Friday, 11 Dec 2015

Make or Break.

Make or Break.

Recently the Supreme Court decided the case of Marks and Spencer vs BNP Paribas. The key point in dispute was whether on exercising a break clause a tenant is entitled, by an implied clause, to repayment of rent paid in advance relating to periods beyond the break date. At first instance the High Court said yes. This contradicted previously established case law. The Court of Appeal reversed this decision and leave was granted for appeal to the Supreme Court.
 
The Supreme Court have upheld the decision of the Court of Appeal and settled the point. Consequently in the absence of an express clause in the lease a tenant would not get back rental payments made for periods after the break clause. In the above mentioned case this was a substantial sum.
 
For Landlords this is good news. For Tenants the best advice is to seek a rolling break rather than a fixed break and try to time breaking the lease to comply with the end of a rental period. Alternatively negotiating fixed break dates to coincide with a rent period is good advice.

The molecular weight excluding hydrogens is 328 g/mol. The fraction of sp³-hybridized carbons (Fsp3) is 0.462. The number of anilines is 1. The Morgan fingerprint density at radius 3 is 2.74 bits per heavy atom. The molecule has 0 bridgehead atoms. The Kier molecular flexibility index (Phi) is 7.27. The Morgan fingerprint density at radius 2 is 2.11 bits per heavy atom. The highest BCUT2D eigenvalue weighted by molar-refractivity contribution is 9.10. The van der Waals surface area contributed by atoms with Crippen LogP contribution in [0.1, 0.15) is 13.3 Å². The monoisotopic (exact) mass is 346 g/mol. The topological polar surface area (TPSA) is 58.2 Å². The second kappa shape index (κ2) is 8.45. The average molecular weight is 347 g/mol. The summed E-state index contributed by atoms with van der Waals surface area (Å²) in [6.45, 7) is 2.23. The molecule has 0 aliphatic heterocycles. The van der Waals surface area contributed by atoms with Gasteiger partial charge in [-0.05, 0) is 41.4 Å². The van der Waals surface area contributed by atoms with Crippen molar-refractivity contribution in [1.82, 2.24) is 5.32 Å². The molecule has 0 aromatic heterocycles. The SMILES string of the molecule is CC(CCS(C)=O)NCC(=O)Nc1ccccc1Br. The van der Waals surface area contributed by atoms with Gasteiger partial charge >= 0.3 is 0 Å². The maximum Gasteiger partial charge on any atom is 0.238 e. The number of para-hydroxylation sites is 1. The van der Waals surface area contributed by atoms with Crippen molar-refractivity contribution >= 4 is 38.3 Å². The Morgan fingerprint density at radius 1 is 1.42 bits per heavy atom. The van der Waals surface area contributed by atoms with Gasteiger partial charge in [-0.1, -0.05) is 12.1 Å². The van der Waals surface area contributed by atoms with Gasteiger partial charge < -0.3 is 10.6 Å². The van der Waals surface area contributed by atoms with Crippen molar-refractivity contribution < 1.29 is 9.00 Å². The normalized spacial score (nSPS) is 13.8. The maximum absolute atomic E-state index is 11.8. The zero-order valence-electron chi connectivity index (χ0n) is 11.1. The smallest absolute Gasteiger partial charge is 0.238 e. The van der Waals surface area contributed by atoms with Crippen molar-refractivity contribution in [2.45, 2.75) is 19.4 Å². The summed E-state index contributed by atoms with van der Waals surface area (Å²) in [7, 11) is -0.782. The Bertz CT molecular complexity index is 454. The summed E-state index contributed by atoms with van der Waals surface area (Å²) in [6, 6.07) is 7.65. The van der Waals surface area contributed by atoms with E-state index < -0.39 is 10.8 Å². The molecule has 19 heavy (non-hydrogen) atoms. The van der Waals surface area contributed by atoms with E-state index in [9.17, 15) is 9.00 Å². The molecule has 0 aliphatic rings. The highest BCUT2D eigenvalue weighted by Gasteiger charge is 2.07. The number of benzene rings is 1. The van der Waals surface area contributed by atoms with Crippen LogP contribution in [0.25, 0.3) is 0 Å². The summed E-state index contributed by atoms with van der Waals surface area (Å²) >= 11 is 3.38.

The other solution is to negotiate into the lease a clause requiring repayment. Where Landlords have the upper hand in negotiations for a lease they may resist this. Another solution may be to seek monthly rather than quarterly payments for rent to minimise the sums involved. The same goes for other sums reserved as rent such as insurance rent, service charge etc. (often paid annually).
 

What is clear is that courts remain reluctant to imply terms into leases unless there has been clear evidence that it was the settled intention of the parties. They will generally also only be satisfied where the clause is required to make the lease work and does not contradict anything else in the lease.

 
For advice in relation to commercial leases please speak to our Commercial Property partner James Dunn telephone number (01756) 692 875 or email james.dunn@awbclaw.co.uk




James Dunn

Partner and Commercial property Solicitor

Tel: (01756) 692 875

Email: james.dunn@awbclaw.co.uk

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